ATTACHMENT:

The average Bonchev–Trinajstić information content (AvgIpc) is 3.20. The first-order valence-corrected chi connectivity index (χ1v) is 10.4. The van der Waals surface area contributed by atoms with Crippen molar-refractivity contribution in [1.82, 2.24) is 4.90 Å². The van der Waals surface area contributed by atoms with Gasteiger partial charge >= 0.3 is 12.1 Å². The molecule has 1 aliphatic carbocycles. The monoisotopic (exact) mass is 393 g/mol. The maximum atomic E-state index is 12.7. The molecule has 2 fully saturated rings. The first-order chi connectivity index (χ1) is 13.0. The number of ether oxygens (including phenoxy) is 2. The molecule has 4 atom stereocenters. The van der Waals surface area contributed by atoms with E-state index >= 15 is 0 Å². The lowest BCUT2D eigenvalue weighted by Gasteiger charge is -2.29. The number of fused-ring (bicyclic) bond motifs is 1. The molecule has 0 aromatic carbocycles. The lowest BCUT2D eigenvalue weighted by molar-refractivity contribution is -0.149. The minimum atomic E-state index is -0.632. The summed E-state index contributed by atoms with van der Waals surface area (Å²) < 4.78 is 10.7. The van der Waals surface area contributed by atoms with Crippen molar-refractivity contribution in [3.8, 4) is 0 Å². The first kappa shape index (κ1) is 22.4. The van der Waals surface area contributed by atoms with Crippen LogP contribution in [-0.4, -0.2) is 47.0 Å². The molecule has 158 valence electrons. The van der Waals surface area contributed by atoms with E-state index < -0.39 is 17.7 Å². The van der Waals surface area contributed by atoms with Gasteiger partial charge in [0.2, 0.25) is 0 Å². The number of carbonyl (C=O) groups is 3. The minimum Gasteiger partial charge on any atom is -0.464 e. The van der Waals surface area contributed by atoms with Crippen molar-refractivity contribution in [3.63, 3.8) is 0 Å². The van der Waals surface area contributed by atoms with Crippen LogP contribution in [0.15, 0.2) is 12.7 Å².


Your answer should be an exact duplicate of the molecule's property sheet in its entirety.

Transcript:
The average Bonchev–Trinajstić information content (AvgIpc) is 3.20. The first-order valence-corrected chi connectivity index (χ1v) is 10.4. The van der Waals surface area contributed by atoms with Crippen molar-refractivity contribution in [1.82, 2.24) is 4.90 Å². The van der Waals surface area contributed by atoms with Gasteiger partial charge >= 0.3 is 12.1 Å². The molecule has 1 aliphatic carbocycles. The monoisotopic (exact) mass is 393 g/mol. The maximum atomic E-state index is 12.7. The molecule has 2 fully saturated rings. The first-order chi connectivity index (χ1) is 13.0. The number of ether oxygens (including phenoxy) is 2. The molecule has 4 atom stereocenters. The van der Waals surface area contributed by atoms with E-state index >= 15 is 0 Å². The lowest BCUT2D eigenvalue weighted by Gasteiger charge is -2.29. The number of fused-ring (bicyclic) bond motifs is 1. The molecule has 0 aromatic carbocycles. The lowest BCUT2D eigenvalue weighted by molar-refractivity contribution is -0.149. The minimum atomic E-state index is -0.632. The summed E-state index contributed by atoms with van der Waals surface area (Å²) < 4.78 is 10.7. The van der Waals surface area contributed by atoms with Crippen molar-refractivity contribution in [3.8, 4) is 0 Å². The first kappa shape index (κ1) is 22.4. The van der Waals surface area contributed by atoms with Crippen LogP contribution in [-0.4, -0.2) is 47.0 Å². The molecule has 158 valence electrons. The van der Waals surface area contributed by atoms with E-state index < -0.39 is 17.7 Å². The van der Waals surface area contributed by atoms with Gasteiger partial charge in [0.2, 0.25) is 0 Å². The number of carbonyl (C=O) groups is 3. The minimum Gasteiger partial charge on any atom is -0.464 e. The van der Waals surface area contributed by atoms with Crippen molar-refractivity contribution in [3.63, 3.8) is 0 Å². The van der Waals surface area contributed by atoms with Crippen LogP contribution in [0.15, 0.2) is 12.7 Å².